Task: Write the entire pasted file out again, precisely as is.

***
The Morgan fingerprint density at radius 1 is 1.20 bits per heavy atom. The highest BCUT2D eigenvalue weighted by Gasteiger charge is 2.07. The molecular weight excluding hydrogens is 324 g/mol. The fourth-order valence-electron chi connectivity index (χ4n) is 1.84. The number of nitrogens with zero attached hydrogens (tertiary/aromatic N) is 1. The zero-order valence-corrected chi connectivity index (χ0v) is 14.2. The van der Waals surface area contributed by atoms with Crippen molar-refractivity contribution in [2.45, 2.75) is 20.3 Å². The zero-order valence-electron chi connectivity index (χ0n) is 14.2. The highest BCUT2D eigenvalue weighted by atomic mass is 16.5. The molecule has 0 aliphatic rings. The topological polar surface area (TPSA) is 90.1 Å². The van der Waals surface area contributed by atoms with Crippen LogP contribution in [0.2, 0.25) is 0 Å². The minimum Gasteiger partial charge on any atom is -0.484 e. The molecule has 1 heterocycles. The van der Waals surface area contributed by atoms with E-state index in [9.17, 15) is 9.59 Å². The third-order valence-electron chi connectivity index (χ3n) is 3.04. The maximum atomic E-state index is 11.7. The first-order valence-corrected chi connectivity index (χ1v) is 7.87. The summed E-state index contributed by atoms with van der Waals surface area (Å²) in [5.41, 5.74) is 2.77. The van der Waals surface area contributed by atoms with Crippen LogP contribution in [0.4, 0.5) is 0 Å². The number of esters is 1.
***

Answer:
The Morgan fingerprint density at radius 1 is 1.20 bits per heavy atom. The highest BCUT2D eigenvalue weighted by Gasteiger charge is 2.07. The molecular weight excluding hydrogens is 324 g/mol. The fourth-order valence-electron chi connectivity index (χ4n) is 1.84. The number of nitrogens with zero attached hydrogens (tertiary/aromatic N) is 1. The zero-order valence-corrected chi connectivity index (χ0v) is 14.2. The van der Waals surface area contributed by atoms with Crippen molar-refractivity contribution in [2.45, 2.75) is 20.3 Å². The zero-order valence-electron chi connectivity index (χ0n) is 14.2. The highest BCUT2D eigenvalue weighted by atomic mass is 16.5. The molecule has 0 aliphatic rings. The topological polar surface area (TPSA) is 90.1 Å². The van der Waals surface area contributed by atoms with Crippen LogP contribution in [0.2, 0.25) is 0 Å². The minimum Gasteiger partial charge on any atom is -0.484 e. The molecule has 1 heterocycles. The van der Waals surface area contributed by atoms with E-state index in [9.17, 15) is 9.59 Å². The third-order valence-electron chi connectivity index (χ3n) is 3.04. The maximum atomic E-state index is 11.7. The first-order valence-corrected chi connectivity index (χ1v) is 7.87. The summed E-state index contributed by atoms with van der Waals surface area (Å²) in [5.41, 5.74) is 2.77. The van der Waals surface area contributed by atoms with Crippen LogP contribution in [0.4, 0.5) is 0 Å². The number of esters is 1.